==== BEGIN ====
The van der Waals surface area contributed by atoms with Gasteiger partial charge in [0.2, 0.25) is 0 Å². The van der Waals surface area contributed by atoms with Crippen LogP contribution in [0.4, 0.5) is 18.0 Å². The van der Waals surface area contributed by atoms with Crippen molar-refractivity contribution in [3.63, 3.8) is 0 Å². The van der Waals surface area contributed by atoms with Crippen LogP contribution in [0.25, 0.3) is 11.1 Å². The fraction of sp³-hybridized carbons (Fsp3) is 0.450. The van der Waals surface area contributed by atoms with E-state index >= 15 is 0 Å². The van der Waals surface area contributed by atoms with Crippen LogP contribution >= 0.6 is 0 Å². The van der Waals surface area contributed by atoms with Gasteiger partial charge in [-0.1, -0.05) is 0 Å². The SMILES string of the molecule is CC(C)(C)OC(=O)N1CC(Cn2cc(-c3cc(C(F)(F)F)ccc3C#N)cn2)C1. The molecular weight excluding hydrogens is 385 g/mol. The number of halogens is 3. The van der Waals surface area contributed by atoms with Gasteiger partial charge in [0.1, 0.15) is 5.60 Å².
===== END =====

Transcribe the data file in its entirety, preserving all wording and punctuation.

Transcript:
The van der Waals surface area contributed by atoms with Gasteiger partial charge in [0.2, 0.25) is 0 Å². The van der Waals surface area contributed by atoms with Crippen LogP contribution in [0.4, 0.5) is 18.0 Å². The van der Waals surface area contributed by atoms with Crippen molar-refractivity contribution in [3.63, 3.8) is 0 Å². The van der Waals surface area contributed by atoms with Crippen LogP contribution in [0.25, 0.3) is 11.1 Å². The fraction of sp³-hybridized carbons (Fsp3) is 0.450. The van der Waals surface area contributed by atoms with E-state index >= 15 is 0 Å². The van der Waals surface area contributed by atoms with Crippen LogP contribution >= 0.6 is 0 Å². The van der Waals surface area contributed by atoms with Gasteiger partial charge in [-0.1, -0.05) is 0 Å². The SMILES string of the molecule is CC(C)(C)OC(=O)N1CC(Cn2cc(-c3cc(C(F)(F)F)ccc3C#N)cn2)C1. The molecular weight excluding hydrogens is 385 g/mol. The number of halogens is 3. The van der Waals surface area contributed by atoms with Gasteiger partial charge in [0.1, 0.15) is 5.60 Å².